At this year's Web Directions South conference in Sydney, David Peterson presented "Semantic Web for Distributed Social Networks".
Although many of the semantic web technologies are already here, according to Peterson we're still far from what Tim Berners-Lee had envisioned.
In the semantic web the information is supposed to be collection and object-based. The current generation of web pages are still only documents.
Distributed Social Network
The main characteristic of a distributed social network is that you own and control the data about yourself. You can edit or delete it and decide who can have access to it.
There have been initiatives towards a distributed social network — one being the OpenSocial.
Three main principles of distributed social networks are shared understanding, central identity and giant global graph.
Tagging information adds meaning, but a word can mean more than one thing. For instance, 'Paris' can mean the city Paris or Paris Hilton. Some websites attempt to group relevant information together by adding prefixes to tags. For instance, on Slideshare.net all Web Directions South content has been marked with a WDS08 tag, so that it can be accessed from a single location.
The second principle of distributed social networks is that individuals should have a single identity. OpenID is a technology that facilitates a central identity. With OpenID you can use one identity to login to multiple websites. Another authentication method that has been proposed is RDFauth — based on already established web standards like REST and SSL.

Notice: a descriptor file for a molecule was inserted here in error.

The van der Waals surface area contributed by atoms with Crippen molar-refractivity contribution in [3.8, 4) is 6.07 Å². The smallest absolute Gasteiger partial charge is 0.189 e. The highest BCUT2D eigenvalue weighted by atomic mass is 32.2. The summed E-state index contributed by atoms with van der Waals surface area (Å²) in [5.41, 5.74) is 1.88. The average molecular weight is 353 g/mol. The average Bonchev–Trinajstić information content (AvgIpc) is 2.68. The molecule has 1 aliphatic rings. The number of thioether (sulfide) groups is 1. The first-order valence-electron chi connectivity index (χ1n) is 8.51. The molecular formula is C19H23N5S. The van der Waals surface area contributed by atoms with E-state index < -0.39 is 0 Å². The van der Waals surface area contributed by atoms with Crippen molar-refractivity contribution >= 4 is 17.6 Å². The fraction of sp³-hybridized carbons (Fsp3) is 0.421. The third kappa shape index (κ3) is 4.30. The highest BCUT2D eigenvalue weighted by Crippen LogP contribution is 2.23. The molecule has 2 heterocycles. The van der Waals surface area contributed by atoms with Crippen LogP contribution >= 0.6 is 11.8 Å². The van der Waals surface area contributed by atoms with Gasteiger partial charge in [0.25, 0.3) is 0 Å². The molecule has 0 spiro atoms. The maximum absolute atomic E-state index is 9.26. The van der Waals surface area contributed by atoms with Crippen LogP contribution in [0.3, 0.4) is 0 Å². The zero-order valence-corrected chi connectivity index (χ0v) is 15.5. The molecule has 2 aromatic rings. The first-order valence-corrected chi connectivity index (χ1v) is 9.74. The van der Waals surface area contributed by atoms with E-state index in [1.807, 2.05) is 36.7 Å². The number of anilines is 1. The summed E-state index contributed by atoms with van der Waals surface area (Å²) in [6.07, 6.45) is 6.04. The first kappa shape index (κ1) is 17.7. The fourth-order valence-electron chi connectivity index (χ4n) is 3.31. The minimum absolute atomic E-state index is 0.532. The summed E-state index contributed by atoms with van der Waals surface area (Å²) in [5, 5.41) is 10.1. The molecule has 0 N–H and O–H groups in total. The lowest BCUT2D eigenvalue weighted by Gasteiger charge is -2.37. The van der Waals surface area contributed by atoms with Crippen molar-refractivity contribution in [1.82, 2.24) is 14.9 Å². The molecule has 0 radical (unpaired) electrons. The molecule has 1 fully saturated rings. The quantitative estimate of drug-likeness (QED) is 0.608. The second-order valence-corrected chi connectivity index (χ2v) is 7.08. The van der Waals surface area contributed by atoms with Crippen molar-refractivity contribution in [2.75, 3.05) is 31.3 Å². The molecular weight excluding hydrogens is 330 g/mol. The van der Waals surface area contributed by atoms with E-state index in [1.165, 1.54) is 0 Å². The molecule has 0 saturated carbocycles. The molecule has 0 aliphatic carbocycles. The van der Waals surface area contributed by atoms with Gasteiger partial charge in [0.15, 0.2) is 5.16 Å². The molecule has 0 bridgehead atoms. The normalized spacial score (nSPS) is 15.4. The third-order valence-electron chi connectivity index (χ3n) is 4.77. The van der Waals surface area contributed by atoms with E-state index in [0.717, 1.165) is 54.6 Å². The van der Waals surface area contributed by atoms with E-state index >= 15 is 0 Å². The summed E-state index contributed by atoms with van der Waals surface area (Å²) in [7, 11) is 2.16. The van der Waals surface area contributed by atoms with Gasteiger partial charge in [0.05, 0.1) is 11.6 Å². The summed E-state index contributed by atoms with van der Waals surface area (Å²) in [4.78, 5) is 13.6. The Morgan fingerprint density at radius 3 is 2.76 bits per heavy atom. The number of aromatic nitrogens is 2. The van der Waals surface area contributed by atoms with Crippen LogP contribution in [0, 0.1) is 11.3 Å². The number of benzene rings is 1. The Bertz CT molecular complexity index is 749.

The Giant Global Graph
The third and final principle — the gigant global graph represents connections between objects. The idea is that we should be moving away from a web of documents to a web of things.
Technologies underpinning the semantic web are:
- Microformats: The problem with the current HTML tags is that they don't reveal the meaning of content. Microformats are an attempt to use the HTML tags to show the metadata and other attributes. The end users can then know what category the information falls into (eg. contact, geographical, calendar etc).
Some of the microformats available are:
|> hCard – contact information — adr for address and geo for geographical coordinates
|> hCalendar - events
|> hReview - reviews
|> hResume - CVs
|> XFN – human relationships
|> rel-license – specification for copyright license
If the existing microformats aren't enough, you can create your own vocabularies called ontologies.
Ontologies are vocabularies of descriptive words for concepts within a domain of knowledge and the relationships between those concepts.
Resource Description Framework (RDF) is an XML W3C standard for describing and exchanging metadata.
RDF lets you add meaning to your web content, so that your documents can be processed by applications.
SPARQL is an RDF query language that allows you to perform multiple queries on distributed data end points at one time.